Since I started lifting weights in earnest at the end of 2012, I always felt like a lack of appropriate equipment was limiting the benefit I got from my lifts. I started lifting with a 40 pound dumbbell kit that you can get just about anywhere. I got mine at the local sporting goods store. I had to modify a lot of my movements to get the right target muscles for skating specific cross training. This meant modified versions of dead lifts and squats to work with the dumbbells. Weight was also limited, and I very quickly moved beyond the weight I had. Also, dumbbells aren’t ideal for lifts that target your legs. I then acquired a standard barbell. It was a 5 foot long standard width (1″) barbell with screw-on end caps. This totally changed the game for weight lifting because I was no longer having to modify lifts that started on the ground. Squats remained a problem. I quickly got beyond the 150 pounds or so in weight that I had amassed in standard plants, that included eight 10 pound plates, and two 25 pound plates. All of my standard gear then got traded for a 300 pound Olympic lifting set. While I continued to progress in weight for lifts that started on the ground, I found it more difficulty to modify for squats. I was doing all of my squats hack-style, where you basically lift like a dead lift but with the bar starting on the ground behind you. My form suffered, and I don’t think I was making gains that really helped.
After doing some digging, a squat rack or stand seemed to be the missing piece in my weight lifting kit. I don’t do a lot of upper body, so a bench wasn’t necessary. However, I also wasn’t in the position to spend big money on a set of stands, a cage, or a rack. A little more internet research led me to two blogs: End of 3 Fitness and Homemade Strength. End of 3 has a great section of DIY fitness projects, and promotes street parking, the idea that your garage can be your gym. He made a set of squat stands out of 4″x4″ posts and buckets, with the posts set in buckets. I liked the idea, but the build required tools I didn’t have or couldn’t get a hold of. Also, the build didn’t seem to be as effective as it could be, as there is no back-stop for the weight as it rested on the stand. More digging led me to Homemade Strength, where the blogger had designed a set of squat stands that used variable height 2″x4″ rather than 4″x4″ posts. After reviewing the build, the instructions on Homemade Strength ended up becoming the best option for the project.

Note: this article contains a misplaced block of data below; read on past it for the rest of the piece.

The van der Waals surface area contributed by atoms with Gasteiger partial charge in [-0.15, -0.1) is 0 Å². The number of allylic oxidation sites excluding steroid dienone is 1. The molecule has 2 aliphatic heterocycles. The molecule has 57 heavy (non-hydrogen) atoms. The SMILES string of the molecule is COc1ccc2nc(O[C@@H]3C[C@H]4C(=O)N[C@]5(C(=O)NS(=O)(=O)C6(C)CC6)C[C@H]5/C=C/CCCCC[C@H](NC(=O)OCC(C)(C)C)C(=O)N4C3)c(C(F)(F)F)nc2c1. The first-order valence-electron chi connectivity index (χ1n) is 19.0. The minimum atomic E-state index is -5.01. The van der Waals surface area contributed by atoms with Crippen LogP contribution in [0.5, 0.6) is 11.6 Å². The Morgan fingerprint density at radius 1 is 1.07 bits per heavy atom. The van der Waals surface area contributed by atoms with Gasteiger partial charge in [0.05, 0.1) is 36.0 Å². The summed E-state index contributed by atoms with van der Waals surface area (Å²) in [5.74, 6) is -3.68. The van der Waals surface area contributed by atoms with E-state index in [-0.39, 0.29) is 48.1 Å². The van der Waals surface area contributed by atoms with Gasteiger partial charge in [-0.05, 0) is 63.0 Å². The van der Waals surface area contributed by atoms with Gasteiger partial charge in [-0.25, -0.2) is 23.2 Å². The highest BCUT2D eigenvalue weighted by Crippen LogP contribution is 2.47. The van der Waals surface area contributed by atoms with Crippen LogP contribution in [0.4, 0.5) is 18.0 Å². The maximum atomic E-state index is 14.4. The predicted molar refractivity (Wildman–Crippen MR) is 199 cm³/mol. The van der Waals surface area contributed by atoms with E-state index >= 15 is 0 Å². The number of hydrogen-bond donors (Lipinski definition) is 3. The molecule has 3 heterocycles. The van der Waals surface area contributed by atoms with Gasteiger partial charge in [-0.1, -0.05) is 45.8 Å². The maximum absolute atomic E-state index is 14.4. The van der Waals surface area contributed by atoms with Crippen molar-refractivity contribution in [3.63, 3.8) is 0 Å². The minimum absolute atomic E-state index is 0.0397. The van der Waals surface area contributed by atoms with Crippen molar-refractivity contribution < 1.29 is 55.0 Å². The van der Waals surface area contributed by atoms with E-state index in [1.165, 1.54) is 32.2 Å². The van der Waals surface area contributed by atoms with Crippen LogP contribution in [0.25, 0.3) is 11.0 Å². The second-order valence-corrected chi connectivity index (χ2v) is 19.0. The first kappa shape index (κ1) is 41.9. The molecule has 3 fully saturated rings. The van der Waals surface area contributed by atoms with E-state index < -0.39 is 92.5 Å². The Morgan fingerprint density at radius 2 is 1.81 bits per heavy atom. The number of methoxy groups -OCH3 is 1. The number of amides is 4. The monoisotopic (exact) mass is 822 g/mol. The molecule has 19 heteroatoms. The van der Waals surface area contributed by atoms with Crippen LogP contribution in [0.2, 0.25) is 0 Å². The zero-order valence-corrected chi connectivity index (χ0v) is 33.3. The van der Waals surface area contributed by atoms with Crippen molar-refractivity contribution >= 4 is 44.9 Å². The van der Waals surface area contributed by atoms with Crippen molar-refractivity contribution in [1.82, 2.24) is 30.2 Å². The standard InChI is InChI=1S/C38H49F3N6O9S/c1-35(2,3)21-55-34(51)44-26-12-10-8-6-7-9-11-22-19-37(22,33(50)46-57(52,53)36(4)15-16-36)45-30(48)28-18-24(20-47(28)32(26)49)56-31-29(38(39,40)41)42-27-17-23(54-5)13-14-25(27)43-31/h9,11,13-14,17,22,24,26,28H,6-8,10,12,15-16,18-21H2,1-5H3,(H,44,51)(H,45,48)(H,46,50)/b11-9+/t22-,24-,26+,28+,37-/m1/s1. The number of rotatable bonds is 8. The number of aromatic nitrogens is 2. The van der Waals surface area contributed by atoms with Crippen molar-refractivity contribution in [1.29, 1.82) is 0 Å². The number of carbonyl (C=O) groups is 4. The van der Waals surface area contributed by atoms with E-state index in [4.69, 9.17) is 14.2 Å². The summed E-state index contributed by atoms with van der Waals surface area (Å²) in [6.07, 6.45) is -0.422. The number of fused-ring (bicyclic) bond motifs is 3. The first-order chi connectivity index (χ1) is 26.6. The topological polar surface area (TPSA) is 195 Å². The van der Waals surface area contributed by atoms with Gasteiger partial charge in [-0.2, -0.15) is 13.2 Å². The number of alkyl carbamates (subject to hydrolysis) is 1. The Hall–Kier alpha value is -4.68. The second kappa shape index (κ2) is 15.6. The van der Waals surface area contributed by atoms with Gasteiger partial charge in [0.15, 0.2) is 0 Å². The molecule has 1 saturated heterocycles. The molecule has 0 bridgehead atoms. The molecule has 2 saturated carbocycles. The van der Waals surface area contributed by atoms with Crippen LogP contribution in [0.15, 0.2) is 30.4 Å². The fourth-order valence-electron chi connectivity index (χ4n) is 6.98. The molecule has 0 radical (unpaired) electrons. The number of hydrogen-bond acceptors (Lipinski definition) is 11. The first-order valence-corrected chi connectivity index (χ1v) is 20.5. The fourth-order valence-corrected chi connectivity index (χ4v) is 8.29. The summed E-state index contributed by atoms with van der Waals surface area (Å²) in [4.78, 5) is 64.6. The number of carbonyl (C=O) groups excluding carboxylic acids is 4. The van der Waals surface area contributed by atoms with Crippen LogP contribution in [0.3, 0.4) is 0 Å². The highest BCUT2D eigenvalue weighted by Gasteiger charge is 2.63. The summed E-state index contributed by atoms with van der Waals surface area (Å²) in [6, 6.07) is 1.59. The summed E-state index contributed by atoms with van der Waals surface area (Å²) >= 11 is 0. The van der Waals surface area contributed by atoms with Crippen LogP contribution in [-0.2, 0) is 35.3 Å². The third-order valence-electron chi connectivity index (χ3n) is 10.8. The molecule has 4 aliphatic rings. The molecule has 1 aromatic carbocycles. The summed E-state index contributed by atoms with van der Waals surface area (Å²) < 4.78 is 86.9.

I bought my materials at Home Depot (no link, this isn’t a sponsored project or post). The store in my area gives you two cuts per piece of wood, so I premeasured based on the instructions, and went in with a list of materials. It included four 10′ 2x4s, two 8′ 2x4s, two buckets, and Quickcrete. Since I had the lengths I needed in mind, I could be more economical with my choice of 2×4. In the end, this saved me money and resulted in less re-usable project waste. I also used 2.5″ wood screws for the project. Since the store did my cuts, I didn’t need a saw. I went in with my measurements, grabbed my wood, and walked to the cutting station. The associate helping me marked the wood, cut the pieces to length, and I walked out with all of the materials I needed ready for my build. When set side by side, my pre-cut 2x4s looked like this:
I then lined the pieces up on top of one another and screwed them together. The pieces I picked out ended up being more warped than I expected, and the lack of a very strong drill meant there were some gaps in the wood. If you can avoid this when you do your build, I would strongly recommend getting the wood to sit flush after it is screwed together. This should prevent unnecessary cracking in the cement. Also, when I set the stands in the buckets, I found that the top rest was about two inches too tall. Before setting the wood in the cement, I had to cut the excess from the bottom of the stands. Thankfully, I didn’t hit any of the screws. This also resulted in a slightly uneven base. I used the concrete to correct this problem when setting the posts.